Kerry hasn't caught fire, and people are already saying Clark who? So what is going to happen?



    Nick




    Deans Press Release on the Subject:



    "We have working white families in the South voting for tax cuts for the richest one percent while their children remain with no health care," said Dean. "The dividing of working people by race has been a cornerstone of Republican politics for the last three decades. For my fellow Democratic opponents to sink to this level is really tragic. The only way we're going to beat George Bush is if Southern white working families and African-American working families come together under the Democratic tent, as they did under FDR."





    You know, I'm a long-time Republican and conservative. This is exactly what I fear...if the demos on this board are willing to diss this fellow and continue to harbor bigotry towards the white south, well I'm ALL for it...



    Until the party returns to FDR's vision, it will languish in bitter division..
  • Reply 8 of 175
    addaboxaddabox Posts: 12,660member
    Having grown up in Alabama, I can say the the confederate flag carries a kind of shit-kicking gool ol' boy vibe for most of the southerners that might display it as a bumper sticker. That is, not explicitly racist, more of a "I'm a country music lovin', shotgun owin', cat fish eatin' son of the south like my daddy and his daddy afor 'em. Ya'll don't like it you can take your Yankee finger waggin' and shove it."



    The trouble starts when black southerners make their feelings known about this vestage of the slave holding Confederacy, and white southerners get their back up about being told what they can and cannot do. In this regard there really is a racist edge to the anger, but more along the lines of "I don't like black folk telling me I can't celebrate my heritage (or pretty much telling me anything else)" rather than "I am pro-slavery and regard African-Americans as sub-human".



    I'm not making excuses for what is clearly a provocation in the eyes of many, if not most, black Americans, but non-southerners frequently misjudge the role of racism in southern life. It's been called, rightly, an Afro-celtic culture, and there is an ease and familiarity in a lot of black/white relations that I haven't seen so much up "North".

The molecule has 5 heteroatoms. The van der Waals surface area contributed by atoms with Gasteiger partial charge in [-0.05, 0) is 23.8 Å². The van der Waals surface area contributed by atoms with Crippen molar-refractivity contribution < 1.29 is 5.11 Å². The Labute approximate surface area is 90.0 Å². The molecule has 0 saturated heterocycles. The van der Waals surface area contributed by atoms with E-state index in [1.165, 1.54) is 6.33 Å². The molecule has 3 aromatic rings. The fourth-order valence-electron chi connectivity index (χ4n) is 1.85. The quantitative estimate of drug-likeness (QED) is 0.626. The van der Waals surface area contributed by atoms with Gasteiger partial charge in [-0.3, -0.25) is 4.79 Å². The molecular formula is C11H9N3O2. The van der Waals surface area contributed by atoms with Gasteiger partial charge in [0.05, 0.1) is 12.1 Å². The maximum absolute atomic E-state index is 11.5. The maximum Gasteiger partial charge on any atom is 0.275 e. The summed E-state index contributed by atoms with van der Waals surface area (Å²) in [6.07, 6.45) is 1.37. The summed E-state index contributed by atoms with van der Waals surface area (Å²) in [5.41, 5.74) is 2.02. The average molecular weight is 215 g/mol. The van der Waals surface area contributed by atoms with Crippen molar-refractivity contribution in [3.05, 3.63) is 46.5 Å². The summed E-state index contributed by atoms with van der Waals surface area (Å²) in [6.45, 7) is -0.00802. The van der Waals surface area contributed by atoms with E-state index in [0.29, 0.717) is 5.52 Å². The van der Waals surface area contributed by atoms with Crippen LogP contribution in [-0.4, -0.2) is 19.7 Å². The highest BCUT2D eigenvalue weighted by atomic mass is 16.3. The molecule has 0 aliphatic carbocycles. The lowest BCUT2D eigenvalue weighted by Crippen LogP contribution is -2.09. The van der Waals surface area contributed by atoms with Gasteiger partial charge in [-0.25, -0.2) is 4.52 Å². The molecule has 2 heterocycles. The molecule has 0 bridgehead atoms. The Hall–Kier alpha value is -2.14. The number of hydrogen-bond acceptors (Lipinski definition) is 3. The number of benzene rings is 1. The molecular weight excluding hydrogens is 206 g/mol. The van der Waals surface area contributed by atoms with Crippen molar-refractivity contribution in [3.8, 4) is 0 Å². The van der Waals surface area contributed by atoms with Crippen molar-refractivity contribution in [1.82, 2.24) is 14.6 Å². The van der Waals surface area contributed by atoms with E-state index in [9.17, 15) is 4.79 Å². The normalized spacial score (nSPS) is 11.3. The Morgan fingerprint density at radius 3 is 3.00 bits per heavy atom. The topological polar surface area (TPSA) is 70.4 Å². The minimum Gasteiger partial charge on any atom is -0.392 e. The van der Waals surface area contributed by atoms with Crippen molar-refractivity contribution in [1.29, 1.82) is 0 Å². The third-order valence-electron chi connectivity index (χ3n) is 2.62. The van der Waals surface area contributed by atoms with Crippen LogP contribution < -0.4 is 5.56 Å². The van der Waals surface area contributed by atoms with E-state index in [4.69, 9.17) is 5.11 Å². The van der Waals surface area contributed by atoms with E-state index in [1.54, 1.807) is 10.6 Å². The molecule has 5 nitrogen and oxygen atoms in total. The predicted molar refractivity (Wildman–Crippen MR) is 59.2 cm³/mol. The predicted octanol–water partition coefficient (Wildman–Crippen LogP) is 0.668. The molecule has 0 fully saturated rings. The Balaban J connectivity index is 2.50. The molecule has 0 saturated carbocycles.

• Reply 9 of 175
    Quote:

    Originally posted by hmurchison

    The Confederacy was based on seceeding states that wanted to uphold their use of Slavery for labor. They also had a severe dislike for Central Government and preferred the rights of individual states as paramount.



    I was aware that the confederate flag represented the south in the Civil War, I just wasn't aware that the flag itself was tied in so strongly to racism in the way that the Swastika represents Nazism (and therefore anti-semitism).



    I suppose that it comes from the fact that I don't really believe that the South were fighting to keep blacks enslaved and the North fighting to free them. Call me cynical, but human rights aren't what wars are fought over, money and power, on the other hand, are.



    Your comment about rebels, and anti-authoritarianism in general, being associated with the flag seems interesting. I assume that is what the set-designers of the Dukes of Hazzard were aiming for.



    So is there perhaps just a big overlap of the rebel/racist groups? Are there any African-American 'rebels' adopting the flag? Or would that just be asking for a lynching from one group and ostracism from the other?
  • Reply 10 of 175
    Quote:

    Originally posted by addabox

    Having grown up in Alabama, I can say the the confederate flag carries a kind of shit-kicking gool ol' boy vibe for most of the southerners that might display it as a bumper sticker. That is, not explicitly racist, more of a "I'm a country music lovin', shotgun owin', cat fish eatin' son of the south like my daddy and his daddy afor 'em. Ya'll don't like it you can take your Yankee finger waggin' and shove it."



    The trouble starts when black southerners make their feelings known about this vestage of the slave holding Confederacy, and white southerners get their back up about being told what they can and cannot due. In this regard their really is a racist edge, but more along the lines of "I don't like black folk telling me I can't celebrate my heritage (or pretty much telling me anything else)" rather than "I am pro-slavery and regard african-americans as sub-human".